“The amount of tradable distressed opportunities is very, very modest,” Jay Wintrob, chief executive of Oaktree, lamented at a conference in May regarding investments in the US… Investors’ difficulties underscore how hard it is to time distressed bets, especially as central banks globally have doused economies with cash at the first signs of trouble.

Sure, there is still an investment quest to find good companies with (temporarily) bad balance sheets. But as long as the global recession keeps on being postponed, the predatory hedge funds that specialise in distressed debt (eg Oaktree) are being forced to behave more like classic investors. Put simply : by purging the underperforming television items from MediaWorks roster, Oaktree will be able to deliver better returns to its new controlling shareholder. The stake that Brookfields took in Oaktree in May has done a lot to focus the minds of all involved. It has been one big reason why the TV3 turkey may well be facing an early Christmas.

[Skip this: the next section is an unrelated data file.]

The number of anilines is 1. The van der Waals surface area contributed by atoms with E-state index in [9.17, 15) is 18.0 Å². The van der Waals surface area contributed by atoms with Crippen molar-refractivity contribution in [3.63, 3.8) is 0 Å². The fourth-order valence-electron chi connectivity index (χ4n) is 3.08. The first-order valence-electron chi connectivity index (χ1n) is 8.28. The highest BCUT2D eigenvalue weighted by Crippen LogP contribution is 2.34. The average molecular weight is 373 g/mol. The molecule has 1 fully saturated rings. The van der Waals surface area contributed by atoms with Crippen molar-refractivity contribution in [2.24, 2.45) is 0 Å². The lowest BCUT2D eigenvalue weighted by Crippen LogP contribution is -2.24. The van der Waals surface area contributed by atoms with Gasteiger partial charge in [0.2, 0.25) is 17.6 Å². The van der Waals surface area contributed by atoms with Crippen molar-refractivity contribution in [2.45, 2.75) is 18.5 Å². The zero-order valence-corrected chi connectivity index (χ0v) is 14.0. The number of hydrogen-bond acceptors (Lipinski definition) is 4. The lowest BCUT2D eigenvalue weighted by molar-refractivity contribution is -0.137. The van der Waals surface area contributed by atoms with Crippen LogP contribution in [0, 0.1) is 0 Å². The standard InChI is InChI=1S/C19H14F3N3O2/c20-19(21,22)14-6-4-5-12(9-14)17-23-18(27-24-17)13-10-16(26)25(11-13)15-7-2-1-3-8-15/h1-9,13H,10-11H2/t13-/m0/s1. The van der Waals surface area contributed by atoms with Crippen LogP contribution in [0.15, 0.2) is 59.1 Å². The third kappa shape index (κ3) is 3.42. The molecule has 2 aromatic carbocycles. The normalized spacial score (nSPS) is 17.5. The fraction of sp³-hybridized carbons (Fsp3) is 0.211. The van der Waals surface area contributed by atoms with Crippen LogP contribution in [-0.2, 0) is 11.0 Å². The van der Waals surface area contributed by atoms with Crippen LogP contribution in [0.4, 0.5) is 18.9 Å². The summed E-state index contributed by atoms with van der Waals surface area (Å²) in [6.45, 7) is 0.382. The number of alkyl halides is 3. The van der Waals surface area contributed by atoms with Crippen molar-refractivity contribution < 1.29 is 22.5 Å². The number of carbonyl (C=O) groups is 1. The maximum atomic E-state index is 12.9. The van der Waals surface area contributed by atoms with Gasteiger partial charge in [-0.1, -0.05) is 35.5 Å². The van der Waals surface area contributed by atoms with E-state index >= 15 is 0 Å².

Footnote. Yesterday, RNZ’s Mediawatch provided a good overview of the MediaWorks situation.

As Mediawatch says :

[MediaWorks] is seeking to sell its own premises in the city and the TV channels they house. Its television head office and studios will be for sale with a lease-back option so a buyer can continue broadcasting from there. The plan is to sell the loss-making TV business but retain the profitable radio networks.